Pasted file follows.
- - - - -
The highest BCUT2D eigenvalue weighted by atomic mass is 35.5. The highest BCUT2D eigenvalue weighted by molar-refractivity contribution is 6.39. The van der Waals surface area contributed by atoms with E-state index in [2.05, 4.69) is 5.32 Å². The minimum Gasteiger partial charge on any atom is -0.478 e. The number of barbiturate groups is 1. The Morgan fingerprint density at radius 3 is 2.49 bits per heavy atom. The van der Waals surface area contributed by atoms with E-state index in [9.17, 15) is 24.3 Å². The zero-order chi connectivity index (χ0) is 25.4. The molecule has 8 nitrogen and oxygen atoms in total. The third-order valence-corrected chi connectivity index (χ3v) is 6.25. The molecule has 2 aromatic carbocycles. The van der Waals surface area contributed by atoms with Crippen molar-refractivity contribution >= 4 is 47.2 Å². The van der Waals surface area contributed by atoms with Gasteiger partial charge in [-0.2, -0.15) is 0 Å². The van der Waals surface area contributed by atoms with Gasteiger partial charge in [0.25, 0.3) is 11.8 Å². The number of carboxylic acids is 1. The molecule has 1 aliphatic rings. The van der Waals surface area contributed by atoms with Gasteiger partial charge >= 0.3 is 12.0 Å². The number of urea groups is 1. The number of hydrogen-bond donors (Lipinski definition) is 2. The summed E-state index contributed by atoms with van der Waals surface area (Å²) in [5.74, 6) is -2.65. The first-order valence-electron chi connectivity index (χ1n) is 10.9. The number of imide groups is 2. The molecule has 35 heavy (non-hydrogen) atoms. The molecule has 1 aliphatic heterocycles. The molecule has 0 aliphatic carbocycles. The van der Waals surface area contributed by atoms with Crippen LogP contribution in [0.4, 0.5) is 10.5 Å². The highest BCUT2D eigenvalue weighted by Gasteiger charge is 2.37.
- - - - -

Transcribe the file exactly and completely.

The highest BCUT2D eigenvalue weighted by atomic mass is 35.5. The highest BCUT2D eigenvalue weighted by molar-refractivity contribution is 6.39. The van der Waals surface area contributed by atoms with E-state index in [2.05, 4.69) is 5.32 Å². The minimum Gasteiger partial charge on any atom is -0.478 e. The number of barbiturate groups is 1. The Morgan fingerprint density at radius 3 is 2.49 bits per heavy atom. The van der Waals surface area contributed by atoms with E-state index in [9.17, 15) is 24.3 Å². The zero-order chi connectivity index (χ0) is 25.4. The molecule has 8 nitrogen and oxygen atoms in total. The third-order valence-corrected chi connectivity index (χ3v) is 6.25. The molecule has 2 aromatic carbocycles. The van der Waals surface area contributed by atoms with Crippen molar-refractivity contribution >= 4 is 47.2 Å². The van der Waals surface area contributed by atoms with Gasteiger partial charge in [-0.2, -0.15) is 0 Å². The van der Waals surface area contributed by atoms with Gasteiger partial charge in [0.25, 0.3) is 11.8 Å². The number of carboxylic acids is 1. The molecule has 1 aliphatic rings. The van der Waals surface area contributed by atoms with Gasteiger partial charge >= 0.3 is 12.0 Å². The number of urea groups is 1. The number of hydrogen-bond donors (Lipinski definition) is 2. The summed E-state index contributed by atoms with van der Waals surface area (Å²) in [5.74, 6) is -2.65. The first-order valence-electron chi connectivity index (χ1n) is 10.9. The number of imide groups is 2. The molecule has 35 heavy (non-hydrogen) atoms. The molecule has 1 aliphatic heterocycles. The molecule has 0 aliphatic carbocycles. The van der Waals surface area contributed by atoms with Crippen LogP contribution in [0.4, 0.5) is 10.5 Å². The highest BCUT2D eigenvalue weighted by Gasteiger charge is 2.37.